3. By certified letter dated January 20, 2006, addressed to the Planning Board of the Town of Oxford (the “Notice of Intent”), EAV notified Plaintiff of its intent to sell Locus to Pulte. [Note 5] The Notice of Intent was not sent by certified mail to the Town of Oxford (the “Town”) Board of Selectmen (the “Board of Selectmen”), the Town Board of Assessors (the “Board of Assessors”) or the Town Conservation Commission (the “Conservation Commission”). The Notice of Intent did not include a copy of the Agreement. The Notice of Intent stated a purchase price of “not less than Six Million Five Hundred Sixty-Two Thousand Five Hundred and 00/100 Dollars . . . .” and stated that “[t]he Property is valued, assessed and taxed on the basis of its recreational use under the terms and conditions of M.G.L. c 61B and Pulte intends to convert the Property to residential use if it completes the transaction described in the Agreement of Sale.” 4. EAV delivered a copy of the Agreement to the Town Manager, at the Town Manager’s request, on February 6, 2006. The Agreement was not delivered to the Board of Selectmen, the Board of Assessors, or the Conservation Commission.

5. On December 6, 2007, Pulte sent EAV a notice of termination of the Agreement. [Note 6]


Both Plaintiff and EAV argue that the Notice of Intent is defective; however, that is the extent of the parties’ agreement. EAV argues that the Notice of Intent was intended as notice to sell Locus, and, as a result of it being defective, the 120-day period during which the Town could exercise their first right of refusal was never triggered. [Note 7] While Plaintiff agrees that the Notice of Intent was defective, it reaches a far different conclusion. Plaintiff contends that the defective notice to sell results in valid notice to convert, conferring to Plaintiff the right to purchase Locus once the fair market value of Locus is obtained from an impartial appraiser.

G. L. c. 61B, § 9, as in effect when this matter was filed, [Note 8] states in part:

Land which is valued, assessed and taxed on the basis of its recreational use under an application filed and approved pursuant to this chapter shall not be sold for or converted to residential, industrial or commercial use while so valued, assessed and taxed unless the city or town in which such land is located has been notified of intent to sell for or convert to such other use . . . . For a period one hundred and twenty days subsequent to such notification, said city or town shall have, in the case of intended sale, a first refusal option to meet a bona fide offer to purchase said land, or, in the case of intended conversion not involving sale, an option to purchase said land at full and fair market value to be determined by impartial appraisal. . . . Such notice of intent shall be sent by the landowner via certified mail to the mayor and city council of a city, or to the board of selectmen of a town, to its board of assessors and to its planning board and conservation commission, if any, and said option period shall run from the day following the latest date of deposit of any such notices in the United States mails. . . .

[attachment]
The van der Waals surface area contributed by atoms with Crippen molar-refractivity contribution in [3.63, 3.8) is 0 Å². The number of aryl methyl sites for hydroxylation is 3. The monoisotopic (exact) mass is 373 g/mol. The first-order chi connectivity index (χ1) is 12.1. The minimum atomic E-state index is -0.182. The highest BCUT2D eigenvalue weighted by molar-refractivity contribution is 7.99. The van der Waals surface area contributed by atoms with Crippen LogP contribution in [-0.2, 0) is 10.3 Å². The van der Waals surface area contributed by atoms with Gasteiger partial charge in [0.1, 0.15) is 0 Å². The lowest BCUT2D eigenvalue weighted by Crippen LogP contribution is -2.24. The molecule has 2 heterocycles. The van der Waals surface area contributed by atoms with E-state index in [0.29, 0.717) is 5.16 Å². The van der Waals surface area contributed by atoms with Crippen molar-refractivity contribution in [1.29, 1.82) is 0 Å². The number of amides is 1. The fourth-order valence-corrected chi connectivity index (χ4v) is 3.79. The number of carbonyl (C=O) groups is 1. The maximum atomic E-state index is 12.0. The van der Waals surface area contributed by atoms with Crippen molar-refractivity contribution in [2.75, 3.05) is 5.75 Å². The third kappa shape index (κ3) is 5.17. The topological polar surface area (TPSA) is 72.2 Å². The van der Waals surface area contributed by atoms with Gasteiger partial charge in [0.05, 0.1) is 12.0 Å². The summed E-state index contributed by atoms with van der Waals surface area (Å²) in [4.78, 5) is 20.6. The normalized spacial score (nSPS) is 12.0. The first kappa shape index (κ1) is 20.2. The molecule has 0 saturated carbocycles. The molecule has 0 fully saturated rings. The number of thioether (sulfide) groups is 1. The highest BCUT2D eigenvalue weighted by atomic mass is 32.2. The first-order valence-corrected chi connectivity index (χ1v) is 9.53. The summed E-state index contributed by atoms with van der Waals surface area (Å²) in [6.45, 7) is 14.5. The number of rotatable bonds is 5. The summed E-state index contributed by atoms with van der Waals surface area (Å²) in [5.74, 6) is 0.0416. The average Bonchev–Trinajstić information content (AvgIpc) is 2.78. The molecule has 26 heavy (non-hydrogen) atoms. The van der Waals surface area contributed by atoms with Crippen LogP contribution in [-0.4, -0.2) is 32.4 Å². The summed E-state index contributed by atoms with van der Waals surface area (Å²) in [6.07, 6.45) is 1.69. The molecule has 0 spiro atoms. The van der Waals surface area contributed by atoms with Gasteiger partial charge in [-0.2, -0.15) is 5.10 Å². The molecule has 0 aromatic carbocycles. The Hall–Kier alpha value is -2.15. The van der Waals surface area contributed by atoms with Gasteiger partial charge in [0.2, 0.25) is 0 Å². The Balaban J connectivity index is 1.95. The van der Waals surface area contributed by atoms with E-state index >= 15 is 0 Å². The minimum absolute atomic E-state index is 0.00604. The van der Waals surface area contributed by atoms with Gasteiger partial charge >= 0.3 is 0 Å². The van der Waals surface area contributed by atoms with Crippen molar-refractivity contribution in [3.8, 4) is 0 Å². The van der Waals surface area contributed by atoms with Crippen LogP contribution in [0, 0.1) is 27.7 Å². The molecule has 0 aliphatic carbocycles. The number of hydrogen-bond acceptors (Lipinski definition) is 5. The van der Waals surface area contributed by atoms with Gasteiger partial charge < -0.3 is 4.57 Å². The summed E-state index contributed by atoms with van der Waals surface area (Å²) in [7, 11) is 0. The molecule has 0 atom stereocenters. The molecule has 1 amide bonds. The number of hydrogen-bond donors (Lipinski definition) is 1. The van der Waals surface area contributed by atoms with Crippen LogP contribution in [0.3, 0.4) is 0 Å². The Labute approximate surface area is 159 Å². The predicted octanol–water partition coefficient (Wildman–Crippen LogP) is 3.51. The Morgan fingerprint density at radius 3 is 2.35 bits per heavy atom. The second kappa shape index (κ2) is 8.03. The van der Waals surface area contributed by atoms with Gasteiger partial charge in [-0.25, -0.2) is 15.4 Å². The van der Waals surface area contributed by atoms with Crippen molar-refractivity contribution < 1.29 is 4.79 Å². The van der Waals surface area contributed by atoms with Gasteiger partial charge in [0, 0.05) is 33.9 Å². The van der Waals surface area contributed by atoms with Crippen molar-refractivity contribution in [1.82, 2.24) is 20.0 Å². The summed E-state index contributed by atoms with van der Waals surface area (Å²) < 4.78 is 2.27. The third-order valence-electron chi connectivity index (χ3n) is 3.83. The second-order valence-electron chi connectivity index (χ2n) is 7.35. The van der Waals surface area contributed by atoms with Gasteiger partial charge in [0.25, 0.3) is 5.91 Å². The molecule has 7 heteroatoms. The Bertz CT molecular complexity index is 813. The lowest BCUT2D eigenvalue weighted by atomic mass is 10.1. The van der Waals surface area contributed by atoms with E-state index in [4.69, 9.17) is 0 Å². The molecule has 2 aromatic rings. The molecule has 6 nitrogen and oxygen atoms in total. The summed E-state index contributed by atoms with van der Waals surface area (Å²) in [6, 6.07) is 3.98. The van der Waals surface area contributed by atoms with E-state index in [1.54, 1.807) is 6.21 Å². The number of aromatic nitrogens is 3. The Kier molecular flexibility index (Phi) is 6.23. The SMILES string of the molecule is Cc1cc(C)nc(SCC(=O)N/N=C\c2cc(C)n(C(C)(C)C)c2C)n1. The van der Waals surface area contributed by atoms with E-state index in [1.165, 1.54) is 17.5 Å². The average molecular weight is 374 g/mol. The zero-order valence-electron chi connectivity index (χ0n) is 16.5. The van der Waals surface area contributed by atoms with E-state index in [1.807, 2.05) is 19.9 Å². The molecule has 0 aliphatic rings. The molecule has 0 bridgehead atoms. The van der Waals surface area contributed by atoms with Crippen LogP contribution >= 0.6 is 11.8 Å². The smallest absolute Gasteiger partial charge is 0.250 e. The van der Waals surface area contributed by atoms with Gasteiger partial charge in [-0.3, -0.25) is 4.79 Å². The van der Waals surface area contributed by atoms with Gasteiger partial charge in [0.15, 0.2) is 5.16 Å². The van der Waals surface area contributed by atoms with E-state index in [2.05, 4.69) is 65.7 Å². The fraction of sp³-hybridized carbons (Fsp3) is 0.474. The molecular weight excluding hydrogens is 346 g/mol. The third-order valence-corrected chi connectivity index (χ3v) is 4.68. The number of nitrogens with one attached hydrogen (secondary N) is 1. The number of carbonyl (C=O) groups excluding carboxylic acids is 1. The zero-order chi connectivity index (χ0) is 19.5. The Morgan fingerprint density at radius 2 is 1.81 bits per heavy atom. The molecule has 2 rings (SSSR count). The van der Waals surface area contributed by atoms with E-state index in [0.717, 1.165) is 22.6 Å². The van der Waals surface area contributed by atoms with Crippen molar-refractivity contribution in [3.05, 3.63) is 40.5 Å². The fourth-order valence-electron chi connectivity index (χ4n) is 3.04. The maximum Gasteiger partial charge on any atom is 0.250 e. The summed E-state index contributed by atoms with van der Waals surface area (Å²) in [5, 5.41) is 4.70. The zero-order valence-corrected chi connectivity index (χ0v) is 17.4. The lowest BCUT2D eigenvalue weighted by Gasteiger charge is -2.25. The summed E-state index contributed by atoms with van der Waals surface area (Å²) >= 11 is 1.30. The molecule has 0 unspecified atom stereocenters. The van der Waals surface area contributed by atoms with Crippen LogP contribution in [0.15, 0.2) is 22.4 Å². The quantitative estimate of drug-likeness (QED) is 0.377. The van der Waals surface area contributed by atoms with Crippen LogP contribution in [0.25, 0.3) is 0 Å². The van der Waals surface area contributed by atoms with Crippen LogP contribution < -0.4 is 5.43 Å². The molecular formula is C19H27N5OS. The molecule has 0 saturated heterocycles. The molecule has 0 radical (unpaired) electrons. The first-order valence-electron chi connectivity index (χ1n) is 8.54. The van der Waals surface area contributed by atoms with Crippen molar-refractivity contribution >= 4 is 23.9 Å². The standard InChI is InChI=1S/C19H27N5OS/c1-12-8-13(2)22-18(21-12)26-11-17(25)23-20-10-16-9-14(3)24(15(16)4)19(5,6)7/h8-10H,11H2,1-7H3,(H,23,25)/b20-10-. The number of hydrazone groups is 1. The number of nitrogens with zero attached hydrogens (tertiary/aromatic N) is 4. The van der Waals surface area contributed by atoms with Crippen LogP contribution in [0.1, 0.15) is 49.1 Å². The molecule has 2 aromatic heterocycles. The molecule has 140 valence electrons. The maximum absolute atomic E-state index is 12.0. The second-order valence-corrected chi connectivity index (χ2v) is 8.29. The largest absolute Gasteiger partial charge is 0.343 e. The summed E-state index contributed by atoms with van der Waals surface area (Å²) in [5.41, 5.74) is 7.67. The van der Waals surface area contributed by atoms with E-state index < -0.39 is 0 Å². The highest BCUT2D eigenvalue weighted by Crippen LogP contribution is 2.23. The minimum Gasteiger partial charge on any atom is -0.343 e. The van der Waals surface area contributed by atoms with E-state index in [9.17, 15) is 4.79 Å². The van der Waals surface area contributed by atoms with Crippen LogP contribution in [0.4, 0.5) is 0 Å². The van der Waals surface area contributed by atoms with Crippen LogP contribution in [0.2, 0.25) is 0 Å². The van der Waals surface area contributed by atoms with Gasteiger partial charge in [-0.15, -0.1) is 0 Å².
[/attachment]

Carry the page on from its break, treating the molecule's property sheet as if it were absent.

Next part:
Both parties agree that the Notice of Intent was not sent as required by the statute, and the record so indicates. The Notice of Intent was not sent to the proper parties and it was only sent by certified mail to the planning board; moreover, the Agreement was not included with the Notice of Intent. In addition, the Notice of Intent also covered both 61B land and non-61B land. Both parties cite Town of Billerica v. Card, 11 LCR 195 (2003) (Misc. Case No. 272985) (Sands, J.), aff’d 66 Mass. App. Ct. 664 (2006), where the Appeals Court stated that

[t]he statutory requirement that notice be sent by certified mail ensures that all parties will receive a notice of intent reflecting a readily ascertainable date of mailing, which sets the option period running. To construe the statute otherwise would permit a degree of imprecision as to the start of the 120-day option period, which the Legislature deemed undesirable.

Card, 66 Mass. App. Ct. at 668. Plaintiff also relies upon Plante v. Grafton, 56 Mass. App. Ct. 213 , 217 (2002), for the proposition that “a seller may not defeat a right of first refusal by confronting the optionee with terms that include acquisition of land in addition to that covered by the right.” In this respect, this court agrees with the parties. [Note 9] As a result of the foregoing, I find that the Notice of Intent was defective and was not valid notice of an offer to sell Locus to Plaintiff.

The parties, however, disagree as to the consequences of the invalidity of the Notice of Intent. EAV argues that since the Notice of Intent was defective, it did not give proper notice to Plaintiff and, therefore, the parties should return to the respective positions that they held prior to when the Notice of Intent was mailed. Plaintiff agrees that the Notice of Intent was defective and that the Agreement was not a bona fide offer to sell, but argues that this court should construe it as a valid notice to convert. Plaintiff maintains that the Notice of Intent started a chain of events which now provides Plaintiff with the right to retain an appraisal to determine the fair market value of Locus, which thus triggers a 120-day period during which Plaintiff could determine whether it wishes to purchase Locus.